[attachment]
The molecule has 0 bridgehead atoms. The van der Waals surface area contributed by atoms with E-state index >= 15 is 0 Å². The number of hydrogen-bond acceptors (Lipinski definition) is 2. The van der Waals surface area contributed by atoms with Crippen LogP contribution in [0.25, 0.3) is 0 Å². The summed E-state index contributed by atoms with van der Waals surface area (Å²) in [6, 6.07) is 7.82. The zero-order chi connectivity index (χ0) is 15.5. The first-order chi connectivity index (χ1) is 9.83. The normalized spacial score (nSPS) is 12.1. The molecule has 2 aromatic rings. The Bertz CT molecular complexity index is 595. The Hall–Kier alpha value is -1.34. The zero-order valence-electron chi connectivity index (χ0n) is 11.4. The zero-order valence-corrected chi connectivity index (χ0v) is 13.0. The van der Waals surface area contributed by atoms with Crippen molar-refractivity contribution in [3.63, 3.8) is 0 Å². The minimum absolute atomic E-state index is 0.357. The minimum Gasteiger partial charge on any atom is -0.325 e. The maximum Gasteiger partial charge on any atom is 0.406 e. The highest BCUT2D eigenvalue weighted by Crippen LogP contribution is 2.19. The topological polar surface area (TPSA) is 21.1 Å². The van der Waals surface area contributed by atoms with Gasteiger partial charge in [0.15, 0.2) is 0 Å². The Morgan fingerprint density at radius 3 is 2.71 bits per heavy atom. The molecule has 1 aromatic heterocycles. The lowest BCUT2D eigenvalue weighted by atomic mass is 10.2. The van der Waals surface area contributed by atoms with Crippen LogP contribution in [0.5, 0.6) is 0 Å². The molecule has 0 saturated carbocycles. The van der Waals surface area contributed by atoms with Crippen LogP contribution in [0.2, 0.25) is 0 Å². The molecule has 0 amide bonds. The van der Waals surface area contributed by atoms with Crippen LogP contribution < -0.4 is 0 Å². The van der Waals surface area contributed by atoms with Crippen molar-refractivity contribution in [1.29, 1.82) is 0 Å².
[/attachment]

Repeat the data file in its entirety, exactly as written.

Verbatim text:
The molecule has 0 bridgehead atoms. The van der Waals surface area contributed by atoms with E-state index >= 15 is 0 Å². The number of hydrogen-bond acceptors (Lipinski definition) is 2. The van der Waals surface area contributed by atoms with Crippen LogP contribution in [0.25, 0.3) is 0 Å². The summed E-state index contributed by atoms with van der Waals surface area (Å²) in [6, 6.07) is 7.82. The zero-order chi connectivity index (χ0) is 15.5. The first-order chi connectivity index (χ1) is 9.83. The normalized spacial score (nSPS) is 12.1. The molecule has 2 aromatic rings. The Bertz CT molecular complexity index is 595. The Hall–Kier alpha value is -1.34. The zero-order valence-electron chi connectivity index (χ0n) is 11.4. The zero-order valence-corrected chi connectivity index (χ0v) is 13.0. The van der Waals surface area contributed by atoms with Crippen molar-refractivity contribution in [3.63, 3.8) is 0 Å². The minimum absolute atomic E-state index is 0.357. The minimum Gasteiger partial charge on any atom is -0.325 e. The maximum Gasteiger partial charge on any atom is 0.406 e. The highest BCUT2D eigenvalue weighted by Crippen LogP contribution is 2.19. The topological polar surface area (TPSA) is 21.1 Å². The van der Waals surface area contributed by atoms with Gasteiger partial charge in [0.15, 0.2) is 0 Å². The Morgan fingerprint density at radius 3 is 2.71 bits per heavy atom. The molecule has 1 aromatic heterocycles. The lowest BCUT2D eigenvalue weighted by atomic mass is 10.2. The van der Waals surface area contributed by atoms with Crippen LogP contribution in [0.5, 0.6) is 0 Å². The molecule has 0 saturated carbocycles. The van der Waals surface area contributed by atoms with Crippen LogP contribution in [0.2, 0.25) is 0 Å². The molecule has 0 amide bonds. The van der Waals surface area contributed by atoms with Crippen LogP contribution < -0.4 is 0 Å². The van der Waals surface area contributed by atoms with Crippen molar-refractivity contribution in [1.29, 1.82) is 0 Å².